Table 2 shows the chart traceability at different time points of the data strengthening activities. The average chart traceability improved from 69% to 88% and to 90% from DQA1 through DQA 2 to DQA 3 respectively. The improvement on chart traceability was shown to be statistically significantly different when we compared traceability between DQA1 and DQA2 and DQA 1 and DQA 3 respectively (P<0.001).
Table 3 shows the output of analysis of the percentage matching for key indicators from two data sources across DQA 1, DQA2 through DQA 3. Marching of the key indicators was shown to improve across the three DQAs. The improvement in the matching of key indicators between patient chart and maternity register showed statistically significant improvement when we compared DQA1 and DQA2 as well as when we compared DQA 1 and 3 across all indicators (P <0.001) except for the birth weight (P >0.05).
Table 4 compares the variation of data recorded in MOH 711 from maternity register. This was achieved by comparing data recorded on MOH 711 to maternity register through highlighting the percent of maternity register that is reported on MOH 711 for selected indicators. Across the three DQAs, the under-reporting of the maternity register data into the MOH 711 was seen to steadily reduce for all indicators other than a small increase in live births between DQA 2 and 3 from 2% to 4%. For example, for FSBs counted, 58% of maternity register data is reported on MOH 711, indicating that there was a 42% under reporting of FSBs in MOH 711 in DQA 1 which reduced to 23% and 8% after DQA 2 and 3 respectively.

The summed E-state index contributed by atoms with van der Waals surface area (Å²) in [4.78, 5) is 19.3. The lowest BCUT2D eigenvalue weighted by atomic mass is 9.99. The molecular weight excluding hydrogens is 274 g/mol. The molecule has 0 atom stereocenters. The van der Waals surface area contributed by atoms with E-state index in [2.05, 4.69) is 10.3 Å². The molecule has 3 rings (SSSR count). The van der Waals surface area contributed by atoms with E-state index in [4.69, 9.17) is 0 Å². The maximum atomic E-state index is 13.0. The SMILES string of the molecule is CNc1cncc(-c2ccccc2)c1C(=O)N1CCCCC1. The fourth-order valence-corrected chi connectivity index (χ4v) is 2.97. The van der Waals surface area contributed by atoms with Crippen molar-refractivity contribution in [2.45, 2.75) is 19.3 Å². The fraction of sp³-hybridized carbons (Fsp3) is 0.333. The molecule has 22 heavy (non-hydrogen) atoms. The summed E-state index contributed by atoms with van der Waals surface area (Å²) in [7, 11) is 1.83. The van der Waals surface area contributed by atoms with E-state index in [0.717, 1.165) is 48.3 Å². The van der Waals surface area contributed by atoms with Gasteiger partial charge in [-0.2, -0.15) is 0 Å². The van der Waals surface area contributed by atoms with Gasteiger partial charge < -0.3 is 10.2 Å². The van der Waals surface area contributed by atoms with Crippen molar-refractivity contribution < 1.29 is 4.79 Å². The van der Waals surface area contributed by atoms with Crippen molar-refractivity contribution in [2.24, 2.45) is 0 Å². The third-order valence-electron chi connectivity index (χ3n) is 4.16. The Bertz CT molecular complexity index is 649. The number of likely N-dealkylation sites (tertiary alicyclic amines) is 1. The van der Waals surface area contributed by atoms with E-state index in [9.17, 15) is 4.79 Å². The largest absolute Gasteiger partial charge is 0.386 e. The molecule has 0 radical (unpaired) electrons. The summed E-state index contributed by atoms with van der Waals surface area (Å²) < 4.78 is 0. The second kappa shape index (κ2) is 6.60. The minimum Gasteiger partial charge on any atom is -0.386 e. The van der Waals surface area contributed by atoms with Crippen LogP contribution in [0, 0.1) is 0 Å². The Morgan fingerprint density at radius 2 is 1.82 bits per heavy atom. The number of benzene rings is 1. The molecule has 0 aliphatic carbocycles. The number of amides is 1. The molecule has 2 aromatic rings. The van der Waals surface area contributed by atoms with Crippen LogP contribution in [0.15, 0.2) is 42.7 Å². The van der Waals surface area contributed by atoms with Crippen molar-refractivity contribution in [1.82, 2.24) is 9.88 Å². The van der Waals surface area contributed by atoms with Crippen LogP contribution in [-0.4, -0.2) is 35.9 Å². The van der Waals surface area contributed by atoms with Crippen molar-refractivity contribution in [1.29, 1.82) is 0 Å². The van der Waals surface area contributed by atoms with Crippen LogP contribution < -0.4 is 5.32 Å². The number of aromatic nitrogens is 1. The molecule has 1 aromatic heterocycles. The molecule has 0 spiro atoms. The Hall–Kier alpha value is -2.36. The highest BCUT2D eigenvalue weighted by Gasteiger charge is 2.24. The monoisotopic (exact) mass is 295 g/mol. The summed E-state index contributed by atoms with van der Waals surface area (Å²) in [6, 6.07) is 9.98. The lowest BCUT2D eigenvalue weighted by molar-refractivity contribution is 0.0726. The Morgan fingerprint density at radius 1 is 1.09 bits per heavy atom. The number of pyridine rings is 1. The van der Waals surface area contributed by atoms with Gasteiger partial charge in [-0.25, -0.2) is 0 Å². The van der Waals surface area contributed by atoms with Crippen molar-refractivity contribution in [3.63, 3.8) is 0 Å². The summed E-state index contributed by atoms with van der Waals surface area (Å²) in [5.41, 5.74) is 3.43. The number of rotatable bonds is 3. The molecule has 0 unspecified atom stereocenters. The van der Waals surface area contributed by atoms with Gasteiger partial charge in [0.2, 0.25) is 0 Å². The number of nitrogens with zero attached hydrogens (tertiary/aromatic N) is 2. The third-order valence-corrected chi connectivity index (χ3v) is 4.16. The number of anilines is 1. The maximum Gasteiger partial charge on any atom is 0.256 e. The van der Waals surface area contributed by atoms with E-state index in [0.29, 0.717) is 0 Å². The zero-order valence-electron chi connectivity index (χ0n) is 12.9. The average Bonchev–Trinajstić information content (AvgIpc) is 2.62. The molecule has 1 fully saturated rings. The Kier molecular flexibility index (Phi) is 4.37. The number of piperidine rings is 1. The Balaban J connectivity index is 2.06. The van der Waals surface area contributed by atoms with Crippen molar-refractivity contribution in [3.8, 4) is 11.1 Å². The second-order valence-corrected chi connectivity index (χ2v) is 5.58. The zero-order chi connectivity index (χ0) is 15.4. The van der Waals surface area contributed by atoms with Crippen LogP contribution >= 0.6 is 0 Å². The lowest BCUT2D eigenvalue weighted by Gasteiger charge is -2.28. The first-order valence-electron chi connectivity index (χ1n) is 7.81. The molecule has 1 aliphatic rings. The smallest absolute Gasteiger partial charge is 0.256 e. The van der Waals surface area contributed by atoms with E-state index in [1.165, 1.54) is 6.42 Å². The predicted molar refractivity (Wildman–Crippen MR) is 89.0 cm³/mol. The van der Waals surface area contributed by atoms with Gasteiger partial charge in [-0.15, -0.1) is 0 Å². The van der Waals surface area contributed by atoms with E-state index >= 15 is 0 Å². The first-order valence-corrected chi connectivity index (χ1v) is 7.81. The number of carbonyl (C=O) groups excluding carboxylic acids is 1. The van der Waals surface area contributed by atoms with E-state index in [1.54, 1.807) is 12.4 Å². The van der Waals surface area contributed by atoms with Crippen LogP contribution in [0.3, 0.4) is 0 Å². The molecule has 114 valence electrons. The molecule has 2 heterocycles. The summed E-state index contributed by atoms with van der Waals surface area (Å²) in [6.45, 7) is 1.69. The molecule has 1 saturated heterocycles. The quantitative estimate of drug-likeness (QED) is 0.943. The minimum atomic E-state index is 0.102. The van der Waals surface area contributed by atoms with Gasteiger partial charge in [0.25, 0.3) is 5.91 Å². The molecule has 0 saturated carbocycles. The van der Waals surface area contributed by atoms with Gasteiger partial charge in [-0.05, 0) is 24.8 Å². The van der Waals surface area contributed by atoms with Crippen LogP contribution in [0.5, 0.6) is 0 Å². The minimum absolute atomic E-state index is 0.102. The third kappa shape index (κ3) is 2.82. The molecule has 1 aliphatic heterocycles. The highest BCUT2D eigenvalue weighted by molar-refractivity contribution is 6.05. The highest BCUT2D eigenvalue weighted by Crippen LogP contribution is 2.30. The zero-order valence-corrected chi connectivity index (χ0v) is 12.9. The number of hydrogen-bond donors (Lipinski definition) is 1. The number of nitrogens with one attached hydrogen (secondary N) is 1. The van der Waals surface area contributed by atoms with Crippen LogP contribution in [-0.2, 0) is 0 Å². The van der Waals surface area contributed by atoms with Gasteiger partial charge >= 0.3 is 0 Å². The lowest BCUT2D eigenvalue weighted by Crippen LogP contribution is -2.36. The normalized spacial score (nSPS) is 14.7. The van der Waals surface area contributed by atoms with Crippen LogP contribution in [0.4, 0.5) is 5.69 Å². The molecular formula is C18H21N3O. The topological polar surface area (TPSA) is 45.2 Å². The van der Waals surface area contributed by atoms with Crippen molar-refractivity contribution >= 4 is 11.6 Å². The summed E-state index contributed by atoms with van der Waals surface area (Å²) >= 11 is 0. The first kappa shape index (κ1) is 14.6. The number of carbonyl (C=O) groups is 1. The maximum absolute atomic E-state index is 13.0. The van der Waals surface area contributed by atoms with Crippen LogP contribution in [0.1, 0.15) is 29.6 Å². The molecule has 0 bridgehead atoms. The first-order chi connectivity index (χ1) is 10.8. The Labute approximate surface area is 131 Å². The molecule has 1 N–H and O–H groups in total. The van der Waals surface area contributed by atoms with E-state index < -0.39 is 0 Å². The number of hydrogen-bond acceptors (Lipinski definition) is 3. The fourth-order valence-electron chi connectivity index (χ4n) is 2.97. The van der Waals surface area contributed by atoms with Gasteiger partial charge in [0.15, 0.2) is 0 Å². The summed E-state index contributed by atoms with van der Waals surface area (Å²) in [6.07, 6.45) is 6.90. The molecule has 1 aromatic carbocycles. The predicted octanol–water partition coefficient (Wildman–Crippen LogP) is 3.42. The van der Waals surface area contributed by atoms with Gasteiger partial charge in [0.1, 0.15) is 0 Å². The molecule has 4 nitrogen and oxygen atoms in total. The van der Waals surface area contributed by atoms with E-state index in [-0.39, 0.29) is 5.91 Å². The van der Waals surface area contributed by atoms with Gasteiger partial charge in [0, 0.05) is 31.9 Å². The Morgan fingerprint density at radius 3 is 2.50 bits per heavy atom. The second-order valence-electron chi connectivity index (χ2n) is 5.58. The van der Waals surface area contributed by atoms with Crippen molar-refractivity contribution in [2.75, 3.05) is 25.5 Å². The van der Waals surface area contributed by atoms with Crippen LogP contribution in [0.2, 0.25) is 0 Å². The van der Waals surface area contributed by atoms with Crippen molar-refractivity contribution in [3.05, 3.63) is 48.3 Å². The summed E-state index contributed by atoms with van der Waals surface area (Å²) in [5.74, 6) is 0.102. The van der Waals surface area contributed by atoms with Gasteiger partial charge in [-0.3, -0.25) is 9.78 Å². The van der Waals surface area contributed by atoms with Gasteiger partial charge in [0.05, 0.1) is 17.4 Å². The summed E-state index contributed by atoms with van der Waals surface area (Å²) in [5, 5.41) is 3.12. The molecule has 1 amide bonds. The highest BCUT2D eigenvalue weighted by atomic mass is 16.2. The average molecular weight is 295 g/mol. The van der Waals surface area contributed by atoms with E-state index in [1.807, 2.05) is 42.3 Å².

The results indicate significant improvement in the quality of maternity data, particularly in data match between maternity register and patient files. They also show an improvement in the concordance between key indicators data reported to MOH from the maternity register through the reporting tool, MOH 711 as well as an improvement in chart traceability overtime. This improvement had been observed in the initial PTBi data analysis in Uganda where we observed an increase in the completion on key fields. However the opposite was observed in Kenya which was attributable to a prolonged nurse’s strike.16 Additionally differential improvement in data quality, particularly related to outcome ascertainment such as stillbirth vs abortion vs immediate neonatal death as well as gestational age (GA) assessment and estimation between control and intervention facilities due to inherent effects of the package of PTBi-EA interventions had been observed.16